Shooting Stars: How To Expand Your Summer Camp's Electives With Glow-In-The-Dark Archery

Many summer camps recognize the health and social benefits that archery can offer children, and archery programs are fairly common throughout the country. Although many campers will enjoy an ordinary day at the archery range, you may wonder what activity you can offer older campers who have been to your camp several times and are no longer enthusiastic about ordinary archery lessons. You should consider offering more unique archery sessions, such as nighttime lessons, for your more advanced campers. 

Get the Right Equipment 

Most of the equipment that your camp will need for nighttime archery is the same equipment that you use during the day. You will need a variety of bows to accommodate the varying strength and size of your campers. Younger campers, in third and fourth grade, may use training bows. However, older campers with some experience shooting will be ready to move on to a recurve or compound bow

You will need arm guards in various sizes, plenty of arrows, and targets. Paper targets pinned to hay bales work particularly well for nighttime archery as they are easy to paint with glow in the dark paint and can be discarded after they are no longer needed. 

Besides your regular archery equipment, you will need glow in the dark paint to paint targets and glow bracelets or necklaces to mark each participant. Your instructor should have a powerful flashlight to use for emergencies and to help locate lost arrows between rounds. 

Train Your Staff 

Only your staff that has been trained in basic archery skills at places like Wilcox Bait Tackle should lead nighttime archery. The process of glow-in-the-dark archery will follow the same process of daytime archery. First, your leader should discuss safety hazards. Next, they should give a demonstration and divide campers among the targets. They should then give out equipment, including a glow-in-the-dark wristband for each participant, and diligently guide each round of shooting, allowing campers to shoot 4-6 arrows each round before stopping the shooting and collecting the arrows.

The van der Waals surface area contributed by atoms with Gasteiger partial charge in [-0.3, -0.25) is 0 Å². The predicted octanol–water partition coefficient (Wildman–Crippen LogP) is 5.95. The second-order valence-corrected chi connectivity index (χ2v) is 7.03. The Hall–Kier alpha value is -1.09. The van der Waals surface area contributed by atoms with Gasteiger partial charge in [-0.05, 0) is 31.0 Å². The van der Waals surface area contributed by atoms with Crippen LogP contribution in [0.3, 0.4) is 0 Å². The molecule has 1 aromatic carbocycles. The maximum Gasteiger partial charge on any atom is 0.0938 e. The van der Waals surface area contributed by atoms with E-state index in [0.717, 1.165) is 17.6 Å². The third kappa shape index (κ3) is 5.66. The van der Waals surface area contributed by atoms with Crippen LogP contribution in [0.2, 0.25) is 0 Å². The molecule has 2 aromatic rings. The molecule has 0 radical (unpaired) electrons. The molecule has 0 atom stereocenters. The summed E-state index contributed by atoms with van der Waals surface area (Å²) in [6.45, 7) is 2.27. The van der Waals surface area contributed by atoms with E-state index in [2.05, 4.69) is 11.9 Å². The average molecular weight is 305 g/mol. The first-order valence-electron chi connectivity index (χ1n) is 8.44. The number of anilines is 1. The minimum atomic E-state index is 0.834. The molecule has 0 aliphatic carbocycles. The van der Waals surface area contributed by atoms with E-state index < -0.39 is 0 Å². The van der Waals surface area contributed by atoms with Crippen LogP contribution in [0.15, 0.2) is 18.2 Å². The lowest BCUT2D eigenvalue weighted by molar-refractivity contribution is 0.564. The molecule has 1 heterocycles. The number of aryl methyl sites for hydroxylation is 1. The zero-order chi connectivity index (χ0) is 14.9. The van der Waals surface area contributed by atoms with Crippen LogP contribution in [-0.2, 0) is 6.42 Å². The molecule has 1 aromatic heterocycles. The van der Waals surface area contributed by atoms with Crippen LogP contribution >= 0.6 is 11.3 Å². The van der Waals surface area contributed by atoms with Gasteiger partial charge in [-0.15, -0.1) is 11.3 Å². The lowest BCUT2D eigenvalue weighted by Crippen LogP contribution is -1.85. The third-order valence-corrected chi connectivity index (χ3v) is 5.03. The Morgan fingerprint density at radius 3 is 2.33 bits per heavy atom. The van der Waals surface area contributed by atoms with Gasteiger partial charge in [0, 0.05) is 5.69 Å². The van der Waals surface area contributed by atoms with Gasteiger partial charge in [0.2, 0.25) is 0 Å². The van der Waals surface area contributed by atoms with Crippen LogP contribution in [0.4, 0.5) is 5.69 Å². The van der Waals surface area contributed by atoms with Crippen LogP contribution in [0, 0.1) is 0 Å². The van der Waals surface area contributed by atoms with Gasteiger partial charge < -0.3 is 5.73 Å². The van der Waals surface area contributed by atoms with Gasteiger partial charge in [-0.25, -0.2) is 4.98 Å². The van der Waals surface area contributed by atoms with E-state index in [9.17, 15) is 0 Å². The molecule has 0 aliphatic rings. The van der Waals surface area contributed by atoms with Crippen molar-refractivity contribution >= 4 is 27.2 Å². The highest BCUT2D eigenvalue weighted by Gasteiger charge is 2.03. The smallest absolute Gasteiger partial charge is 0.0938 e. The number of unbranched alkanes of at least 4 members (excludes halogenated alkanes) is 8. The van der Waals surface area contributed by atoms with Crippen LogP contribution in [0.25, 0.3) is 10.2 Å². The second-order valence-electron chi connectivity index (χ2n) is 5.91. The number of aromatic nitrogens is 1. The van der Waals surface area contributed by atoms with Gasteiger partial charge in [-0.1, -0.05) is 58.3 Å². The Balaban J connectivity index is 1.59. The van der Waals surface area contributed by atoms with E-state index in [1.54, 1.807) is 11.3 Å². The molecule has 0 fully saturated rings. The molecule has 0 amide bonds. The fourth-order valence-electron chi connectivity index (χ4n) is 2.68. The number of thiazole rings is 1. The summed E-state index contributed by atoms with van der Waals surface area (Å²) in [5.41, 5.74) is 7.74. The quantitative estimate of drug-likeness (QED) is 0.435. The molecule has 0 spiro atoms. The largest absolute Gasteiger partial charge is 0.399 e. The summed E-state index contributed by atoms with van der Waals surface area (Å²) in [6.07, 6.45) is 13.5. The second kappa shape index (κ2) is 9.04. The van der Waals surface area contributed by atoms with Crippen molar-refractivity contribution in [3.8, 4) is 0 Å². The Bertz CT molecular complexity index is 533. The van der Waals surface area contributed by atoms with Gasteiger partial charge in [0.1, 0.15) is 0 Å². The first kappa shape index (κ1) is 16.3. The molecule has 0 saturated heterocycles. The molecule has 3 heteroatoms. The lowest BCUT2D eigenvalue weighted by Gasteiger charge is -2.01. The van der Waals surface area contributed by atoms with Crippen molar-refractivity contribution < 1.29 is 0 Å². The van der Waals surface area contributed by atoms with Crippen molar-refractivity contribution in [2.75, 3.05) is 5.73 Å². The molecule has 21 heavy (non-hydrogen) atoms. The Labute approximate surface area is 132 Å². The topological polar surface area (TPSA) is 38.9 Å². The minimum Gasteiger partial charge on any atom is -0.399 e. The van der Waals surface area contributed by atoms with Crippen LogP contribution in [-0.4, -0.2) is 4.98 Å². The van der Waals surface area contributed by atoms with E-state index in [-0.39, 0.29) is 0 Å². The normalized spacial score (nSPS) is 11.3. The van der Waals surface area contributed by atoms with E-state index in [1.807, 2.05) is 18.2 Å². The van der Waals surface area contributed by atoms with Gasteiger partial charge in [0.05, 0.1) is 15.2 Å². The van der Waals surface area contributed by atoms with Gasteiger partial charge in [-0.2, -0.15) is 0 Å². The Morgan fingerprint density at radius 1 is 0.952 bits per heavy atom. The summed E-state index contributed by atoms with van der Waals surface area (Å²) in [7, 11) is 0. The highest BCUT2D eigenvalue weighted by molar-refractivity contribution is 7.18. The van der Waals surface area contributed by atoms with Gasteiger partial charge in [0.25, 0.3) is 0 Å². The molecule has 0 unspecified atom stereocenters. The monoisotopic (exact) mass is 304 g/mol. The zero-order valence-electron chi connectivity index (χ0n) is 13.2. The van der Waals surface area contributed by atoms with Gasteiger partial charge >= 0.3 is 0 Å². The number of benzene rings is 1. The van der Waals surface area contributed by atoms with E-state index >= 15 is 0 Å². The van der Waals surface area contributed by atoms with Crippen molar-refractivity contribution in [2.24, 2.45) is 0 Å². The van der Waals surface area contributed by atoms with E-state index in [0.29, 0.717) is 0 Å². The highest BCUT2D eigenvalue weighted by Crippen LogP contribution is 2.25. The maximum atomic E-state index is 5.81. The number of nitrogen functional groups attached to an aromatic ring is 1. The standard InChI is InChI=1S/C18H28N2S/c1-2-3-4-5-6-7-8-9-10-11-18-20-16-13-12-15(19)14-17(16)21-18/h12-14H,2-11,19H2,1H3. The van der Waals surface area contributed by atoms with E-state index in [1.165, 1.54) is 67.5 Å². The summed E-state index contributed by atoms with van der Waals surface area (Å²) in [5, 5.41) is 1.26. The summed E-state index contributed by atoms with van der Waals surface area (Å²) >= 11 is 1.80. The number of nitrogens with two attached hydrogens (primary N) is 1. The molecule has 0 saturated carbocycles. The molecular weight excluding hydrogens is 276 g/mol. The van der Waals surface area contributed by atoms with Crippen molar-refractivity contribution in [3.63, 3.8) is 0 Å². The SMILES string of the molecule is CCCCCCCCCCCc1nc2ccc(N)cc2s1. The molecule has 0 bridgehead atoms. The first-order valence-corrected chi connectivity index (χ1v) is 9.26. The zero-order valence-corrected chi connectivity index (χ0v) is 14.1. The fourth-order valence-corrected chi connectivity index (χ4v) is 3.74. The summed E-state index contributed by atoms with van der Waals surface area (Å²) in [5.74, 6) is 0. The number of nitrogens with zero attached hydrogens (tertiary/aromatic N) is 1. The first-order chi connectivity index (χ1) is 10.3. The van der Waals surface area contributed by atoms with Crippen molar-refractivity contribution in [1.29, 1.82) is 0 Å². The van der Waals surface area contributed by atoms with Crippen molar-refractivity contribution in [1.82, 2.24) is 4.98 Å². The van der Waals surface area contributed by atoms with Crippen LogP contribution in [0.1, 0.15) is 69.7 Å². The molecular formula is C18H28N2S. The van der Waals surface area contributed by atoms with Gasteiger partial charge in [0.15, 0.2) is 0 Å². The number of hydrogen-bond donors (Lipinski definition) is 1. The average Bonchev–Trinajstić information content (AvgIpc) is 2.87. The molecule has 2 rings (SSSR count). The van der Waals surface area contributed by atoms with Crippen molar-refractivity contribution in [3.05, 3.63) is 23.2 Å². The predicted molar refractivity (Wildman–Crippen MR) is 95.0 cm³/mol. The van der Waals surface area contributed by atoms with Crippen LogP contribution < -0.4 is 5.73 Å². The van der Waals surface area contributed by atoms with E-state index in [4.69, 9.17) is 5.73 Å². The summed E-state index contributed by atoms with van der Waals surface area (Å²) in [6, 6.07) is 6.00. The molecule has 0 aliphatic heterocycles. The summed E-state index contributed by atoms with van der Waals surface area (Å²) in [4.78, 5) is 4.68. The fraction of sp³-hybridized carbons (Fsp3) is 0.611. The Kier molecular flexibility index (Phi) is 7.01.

Before your leader gives the command to fire, they should use their flashlight to make certain that the range is clear of all campers. It may be a good idea to count the number of campers who are behind the firing line to make sure everyone is accounted for before letting children fire. 

You should make sure that all of your staff members know there will be nighttime archery on the archery range. Often times, staff members make a habit of cutting through or behind the archery range when they think it is not in use, so you should remind them that the range is now active at night. 

Get the Campers Excited

Your campers will be excited about glow-in-the-dark archery without much effort from you. However, there are some things you can do to make them even more excited. During arts and crafts you can have the campers paint their own targets with glow-in-the-dark paint. Instead of simply painting circular targets, encourage them to get creative and paint various designs and shapes. You can also let your campers add glow-in-the-dark paint to the shafts of the arrows they will be using. 

Always Put Safety First 

Safety is especially important on the archery range, and even more so at night. For this reason, you should only offer glow-in-the-dark archery to older campers that are able to follow instructions. All campers and leaders should have glow-in-the-dark marking when they are on the range at night. Also, your archery leader should take extra caution to make sure the range is clear between each round of firing. 

Glow-in-the-dark archery is a fun and easy way to spice up your camp's ordinary activities. With some creativity, your leaders can implement a safe program at very little cost to you.